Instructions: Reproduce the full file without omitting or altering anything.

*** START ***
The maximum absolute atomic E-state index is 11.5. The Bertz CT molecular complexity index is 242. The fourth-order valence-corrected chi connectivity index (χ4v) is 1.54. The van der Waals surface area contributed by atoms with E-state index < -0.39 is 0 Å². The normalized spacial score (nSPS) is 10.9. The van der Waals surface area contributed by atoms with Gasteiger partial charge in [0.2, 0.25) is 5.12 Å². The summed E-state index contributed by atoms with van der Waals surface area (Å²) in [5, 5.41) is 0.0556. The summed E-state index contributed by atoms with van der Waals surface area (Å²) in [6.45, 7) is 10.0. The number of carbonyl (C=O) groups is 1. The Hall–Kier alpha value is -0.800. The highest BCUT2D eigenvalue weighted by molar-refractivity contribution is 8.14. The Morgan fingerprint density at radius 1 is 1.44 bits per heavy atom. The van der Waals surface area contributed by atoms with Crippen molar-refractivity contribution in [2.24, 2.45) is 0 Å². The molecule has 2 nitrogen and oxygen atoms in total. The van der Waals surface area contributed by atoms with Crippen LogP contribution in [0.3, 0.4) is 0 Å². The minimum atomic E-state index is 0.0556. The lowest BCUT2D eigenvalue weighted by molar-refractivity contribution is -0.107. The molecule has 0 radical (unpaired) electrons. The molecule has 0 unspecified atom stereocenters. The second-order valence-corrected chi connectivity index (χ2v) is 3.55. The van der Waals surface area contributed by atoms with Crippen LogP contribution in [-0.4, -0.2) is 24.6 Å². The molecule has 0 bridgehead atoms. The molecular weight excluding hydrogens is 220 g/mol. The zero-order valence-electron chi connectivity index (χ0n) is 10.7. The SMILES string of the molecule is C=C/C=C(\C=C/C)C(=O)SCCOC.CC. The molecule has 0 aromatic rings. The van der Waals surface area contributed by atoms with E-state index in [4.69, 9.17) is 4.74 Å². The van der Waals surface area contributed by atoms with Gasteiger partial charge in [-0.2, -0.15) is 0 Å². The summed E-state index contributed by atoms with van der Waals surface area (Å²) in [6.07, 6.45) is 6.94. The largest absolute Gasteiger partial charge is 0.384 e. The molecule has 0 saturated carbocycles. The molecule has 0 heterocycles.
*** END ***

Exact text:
The maximum absolute atomic E-state index is 11.5. The Bertz CT molecular complexity index is 242. The fourth-order valence-corrected chi connectivity index (χ4v) is 1.54. The van der Waals surface area contributed by atoms with E-state index < -0.39 is 0 Å². The normalized spacial score (nSPS) is 10.9. The van der Waals surface area contributed by atoms with Gasteiger partial charge in [0.2, 0.25) is 5.12 Å². The summed E-state index contributed by atoms with van der Waals surface area (Å²) in [5, 5.41) is 0.0556. The summed E-state index contributed by atoms with van der Waals surface area (Å²) in [6.45, 7) is 10.0. The number of carbonyl (C=O) groups is 1. The Hall–Kier alpha value is -0.800. The highest BCUT2D eigenvalue weighted by molar-refractivity contribution is 8.14. The Morgan fingerprint density at radius 1 is 1.44 bits per heavy atom. The van der Waals surface area contributed by atoms with Crippen molar-refractivity contribution in [2.24, 2.45) is 0 Å². The molecule has 2 nitrogen and oxygen atoms in total. The van der Waals surface area contributed by atoms with Crippen LogP contribution in [0.3, 0.4) is 0 Å². The minimum atomic E-state index is 0.0556. The lowest BCUT2D eigenvalue weighted by molar-refractivity contribution is -0.107. The molecule has 0 radical (unpaired) electrons. The molecule has 0 unspecified atom stereocenters. The second-order valence-corrected chi connectivity index (χ2v) is 3.55. The van der Waals surface area contributed by atoms with Crippen LogP contribution in [-0.4, -0.2) is 24.6 Å². The molecule has 0 bridgehead atoms. The molecular weight excluding hydrogens is 220 g/mol. The zero-order valence-electron chi connectivity index (χ0n) is 10.7. The SMILES string of the molecule is C=C/C=C(\C=C/C)C(=O)SCCOC.CC. The molecule has 0 aromatic rings. The van der Waals surface area contributed by atoms with E-state index in [4.69, 9.17) is 4.74 Å². The van der Waals surface area contributed by atoms with Gasteiger partial charge in [-0.2, -0.15) is 0 Å². The summed E-state index contributed by atoms with van der Waals surface area (Å²) in [6.07, 6.45) is 6.94. The largest absolute Gasteiger partial charge is 0.384 e. The molecule has 0 saturated carbocycles. The molecule has 0 heterocycles.